Would TikTok, even under pressure, shut down a pro-China bot network, or limit the spread of state-backed media on its platform? Requests for comment from ByteDance went unanswered, though in a statement to The Guardian they said that while initially they did have some form of censorship, they “recognized that this was not the correct approach, and began working to empower local teams that have a nuanced understanding of each market.”
So how can foreign governments respond to Chinese platforms being a tool for disinformation? Taiwan took possibly the harshest step earlier this year. The island nation, which has long dealt with China, which considers it a “renegade province,” announced that it would be restricting iQiyi and DouYu streaming platforms from getting business licenses in the country. When asked about the move, Taiwan’s deputy minister for mainland affairs, Chiu Chui-Cheng, clearly stated: “If Tencent’s streaming video service is trying to enter the Taiwanese market, it’s very likely that it’s a part of Beijing’s propaganda campaign.”
“It was the right move,” said Caleb Chen, a Taiwanese-American privacy advocate and contributor to Privacy News Online. “Those platforms are playing by different rules, and are specifically designed for broadcasting the Chinese government message.”
India took a different route ahead of its own elections earlier this year, after finding evidence that TikTok was being used by domestic actors to spread disinformation and political messaging through the campaign period. A court order forced the app to be blocked from being downloaded for about a week. In the end, TikTok removed over six million videos, added a public service announcement around political content, and even joined a state-led effort to limit fake news around the campaign period. Legislation is still being considered that would further the ability of India to control content on video streaming and chat apps.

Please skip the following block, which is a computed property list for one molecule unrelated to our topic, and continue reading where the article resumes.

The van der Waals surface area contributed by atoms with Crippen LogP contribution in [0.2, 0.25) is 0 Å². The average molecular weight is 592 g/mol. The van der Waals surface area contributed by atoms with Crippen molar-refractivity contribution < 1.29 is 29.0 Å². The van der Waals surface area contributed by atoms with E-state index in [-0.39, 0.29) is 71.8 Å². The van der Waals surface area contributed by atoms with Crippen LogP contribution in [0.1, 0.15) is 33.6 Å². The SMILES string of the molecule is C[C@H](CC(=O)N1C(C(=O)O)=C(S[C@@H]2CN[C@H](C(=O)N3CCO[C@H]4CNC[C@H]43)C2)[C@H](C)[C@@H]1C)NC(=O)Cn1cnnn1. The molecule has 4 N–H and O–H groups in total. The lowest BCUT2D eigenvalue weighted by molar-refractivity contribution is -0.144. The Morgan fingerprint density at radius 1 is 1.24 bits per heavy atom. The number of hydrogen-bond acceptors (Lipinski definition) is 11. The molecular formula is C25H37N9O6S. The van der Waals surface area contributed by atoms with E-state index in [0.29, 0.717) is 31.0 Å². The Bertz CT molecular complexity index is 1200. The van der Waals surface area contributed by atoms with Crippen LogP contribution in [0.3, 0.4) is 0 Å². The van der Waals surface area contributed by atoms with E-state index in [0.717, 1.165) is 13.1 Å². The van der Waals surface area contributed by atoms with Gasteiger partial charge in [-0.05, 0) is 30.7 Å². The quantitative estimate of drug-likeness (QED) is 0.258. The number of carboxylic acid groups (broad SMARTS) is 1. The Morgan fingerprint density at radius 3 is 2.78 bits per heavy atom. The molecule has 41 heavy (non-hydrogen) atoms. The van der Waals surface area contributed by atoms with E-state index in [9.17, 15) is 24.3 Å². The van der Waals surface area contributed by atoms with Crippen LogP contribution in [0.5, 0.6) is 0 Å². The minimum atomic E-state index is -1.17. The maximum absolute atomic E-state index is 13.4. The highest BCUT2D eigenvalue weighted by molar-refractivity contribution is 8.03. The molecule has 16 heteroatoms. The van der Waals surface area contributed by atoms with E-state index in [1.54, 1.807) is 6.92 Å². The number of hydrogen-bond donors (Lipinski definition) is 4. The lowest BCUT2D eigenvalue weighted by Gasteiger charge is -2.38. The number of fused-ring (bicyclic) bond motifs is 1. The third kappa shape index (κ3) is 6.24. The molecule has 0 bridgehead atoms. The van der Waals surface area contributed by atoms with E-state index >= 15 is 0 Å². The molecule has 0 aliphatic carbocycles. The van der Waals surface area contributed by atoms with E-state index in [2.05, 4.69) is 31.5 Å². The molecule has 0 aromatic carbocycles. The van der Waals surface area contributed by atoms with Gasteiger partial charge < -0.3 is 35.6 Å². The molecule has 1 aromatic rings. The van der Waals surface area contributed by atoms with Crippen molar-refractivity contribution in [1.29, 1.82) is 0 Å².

“TikTok’s growth is a legitimate concern, not only for Taiwan, but countries around the world”
“I think it’s reasonable for Taiwan to approach Chinese technology with heavy suspicion,” said Nick Monaco, research director at Institute for the Future’s Digital Intelligence Lab and an expert on disinformation around elections. “This is an ever-evolving problem, and new platforms represent new vectors of disinformation.”
Taiwan is the focal point due to Presidential elections in January, which are spurring active efforts to limit the impact of Chinese disinformation. Later next year are, of course, the 2020 US presidential elections, just four years after disinformation on social media platforms, most notably Facebook, played a potentially key role.
What role will video streaming play in coming elections? One thing is certain. TikTok isn’t going anywhere. There was a strong Chinese presence at VidCon 2019, with the app widely considered the star of the event, gathering some of the biggest influencers at their headline party. There was little talk there about its potential political use, but as America’s own recent history, and Hong Kong, Taiwan, and India show, it might be only a matter of time before a platform considered playful and harmless becomes host to disinformation.
“TikTok’s growth is a legitimate concern, not only for Taiwan, but countries around the world,” said Monaco. “The thing about online disinformation is that it’s an ever-evolving problem and for people who are working on solving the problem, it’s a moving target as well. It’s up to governments and citizens to make their level of concern aware.”